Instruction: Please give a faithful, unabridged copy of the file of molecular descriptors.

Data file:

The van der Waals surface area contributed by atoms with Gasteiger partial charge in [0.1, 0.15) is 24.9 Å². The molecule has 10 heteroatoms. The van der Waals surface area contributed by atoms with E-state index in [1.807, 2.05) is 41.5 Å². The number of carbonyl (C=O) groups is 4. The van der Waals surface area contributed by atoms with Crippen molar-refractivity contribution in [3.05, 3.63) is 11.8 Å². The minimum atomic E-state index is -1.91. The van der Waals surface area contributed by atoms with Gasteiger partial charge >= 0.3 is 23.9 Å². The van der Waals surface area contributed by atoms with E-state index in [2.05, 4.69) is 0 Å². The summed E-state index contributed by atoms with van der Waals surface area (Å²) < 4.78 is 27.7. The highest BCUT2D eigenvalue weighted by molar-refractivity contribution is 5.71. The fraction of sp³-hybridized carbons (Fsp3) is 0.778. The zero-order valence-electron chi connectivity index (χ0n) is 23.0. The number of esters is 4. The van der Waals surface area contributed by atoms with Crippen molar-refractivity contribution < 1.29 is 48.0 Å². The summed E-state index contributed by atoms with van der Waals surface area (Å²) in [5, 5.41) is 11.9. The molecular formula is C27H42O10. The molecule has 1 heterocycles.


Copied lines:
The van der Waals surface area contributed by atoms with Gasteiger partial charge in [0.1, 0.15) is 24.9 Å². The molecule has 10 heteroatoms. The van der Waals surface area contributed by atoms with E-state index in [1.807, 2.05) is 41.5 Å². The number of carbonyl (C=O) groups is 4. The van der Waals surface area contributed by atoms with Crippen molar-refractivity contribution in [3.05, 3.63) is 11.8 Å². The minimum atomic E-state index is -1.91. The van der Waals surface area contributed by atoms with Gasteiger partial charge >= 0.3 is 23.9 Å². The van der Waals surface area contributed by atoms with E-state index in [2.05, 4.69) is 0 Å². The summed E-state index contributed by atoms with van der Waals surface area (Å²) < 4.78 is 27.7. The highest BCUT2D eigenvalue weighted by molar-refractivity contribution is 5.71. The fraction of sp³-hybridized carbons (Fsp3) is 0.778. The zero-order valence-electron chi connectivity index (χ0n) is 23.0. The number of esters is 4. The van der Waals surface area contributed by atoms with Crippen molar-refractivity contribution < 1.29 is 48.0 Å². The summed E-state index contributed by atoms with van der Waals surface area (Å²) in [5, 5.41) is 11.9. The molecular formula is C27H42O10. The molecule has 1 heterocycles.